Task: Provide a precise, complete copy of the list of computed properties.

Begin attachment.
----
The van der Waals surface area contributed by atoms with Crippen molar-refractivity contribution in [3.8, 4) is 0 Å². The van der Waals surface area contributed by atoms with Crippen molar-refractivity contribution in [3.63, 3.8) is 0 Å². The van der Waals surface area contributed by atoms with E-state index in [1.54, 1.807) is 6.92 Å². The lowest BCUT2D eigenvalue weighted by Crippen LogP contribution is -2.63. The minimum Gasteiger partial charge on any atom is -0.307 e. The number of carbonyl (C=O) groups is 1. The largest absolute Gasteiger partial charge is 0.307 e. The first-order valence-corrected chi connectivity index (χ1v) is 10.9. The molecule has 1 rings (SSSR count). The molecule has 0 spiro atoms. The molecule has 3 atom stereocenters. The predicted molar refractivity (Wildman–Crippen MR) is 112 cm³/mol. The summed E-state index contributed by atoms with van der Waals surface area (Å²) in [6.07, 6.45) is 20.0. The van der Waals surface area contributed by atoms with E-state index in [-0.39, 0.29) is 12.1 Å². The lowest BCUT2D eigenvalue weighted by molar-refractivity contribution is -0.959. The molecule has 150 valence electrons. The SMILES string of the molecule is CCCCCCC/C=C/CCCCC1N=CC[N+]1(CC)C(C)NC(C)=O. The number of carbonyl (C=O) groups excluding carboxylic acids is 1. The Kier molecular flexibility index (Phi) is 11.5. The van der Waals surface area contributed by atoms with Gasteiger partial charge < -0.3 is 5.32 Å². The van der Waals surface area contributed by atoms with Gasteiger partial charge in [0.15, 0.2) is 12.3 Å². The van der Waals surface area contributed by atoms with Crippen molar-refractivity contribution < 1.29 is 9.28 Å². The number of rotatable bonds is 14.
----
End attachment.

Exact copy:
The van der Waals surface area contributed by atoms with Crippen molar-refractivity contribution in [3.8, 4) is 0 Å². The van der Waals surface area contributed by atoms with Crippen molar-refractivity contribution in [3.63, 3.8) is 0 Å². The van der Waals surface area contributed by atoms with E-state index in [1.54, 1.807) is 6.92 Å². The lowest BCUT2D eigenvalue weighted by Crippen LogP contribution is -2.63. The minimum Gasteiger partial charge on any atom is -0.307 e. The number of carbonyl (C=O) groups is 1. The largest absolute Gasteiger partial charge is 0.307 e. The first-order valence-corrected chi connectivity index (χ1v) is 10.9. The molecule has 1 rings (SSSR count). The molecule has 0 spiro atoms. The molecule has 3 atom stereocenters. The predicted molar refractivity (Wildman–Crippen MR) is 112 cm³/mol. The summed E-state index contributed by atoms with van der Waals surface area (Å²) in [6.07, 6.45) is 20.0. The van der Waals surface area contributed by atoms with E-state index in [-0.39, 0.29) is 12.1 Å². The lowest BCUT2D eigenvalue weighted by molar-refractivity contribution is -0.959. The molecule has 150 valence electrons. The SMILES string of the molecule is CCCCCCC/C=C/CCCCC1N=CC[N+]1(CC)C(C)NC(C)=O. The number of carbonyl (C=O) groups excluding carboxylic acids is 1. The Kier molecular flexibility index (Phi) is 11.5. The van der Waals surface area contributed by atoms with Gasteiger partial charge < -0.3 is 5.32 Å². The van der Waals surface area contributed by atoms with Gasteiger partial charge in [0.15, 0.2) is 12.3 Å². The van der Waals surface area contributed by atoms with Crippen molar-refractivity contribution < 1.29 is 9.28 Å². The number of rotatable bonds is 14.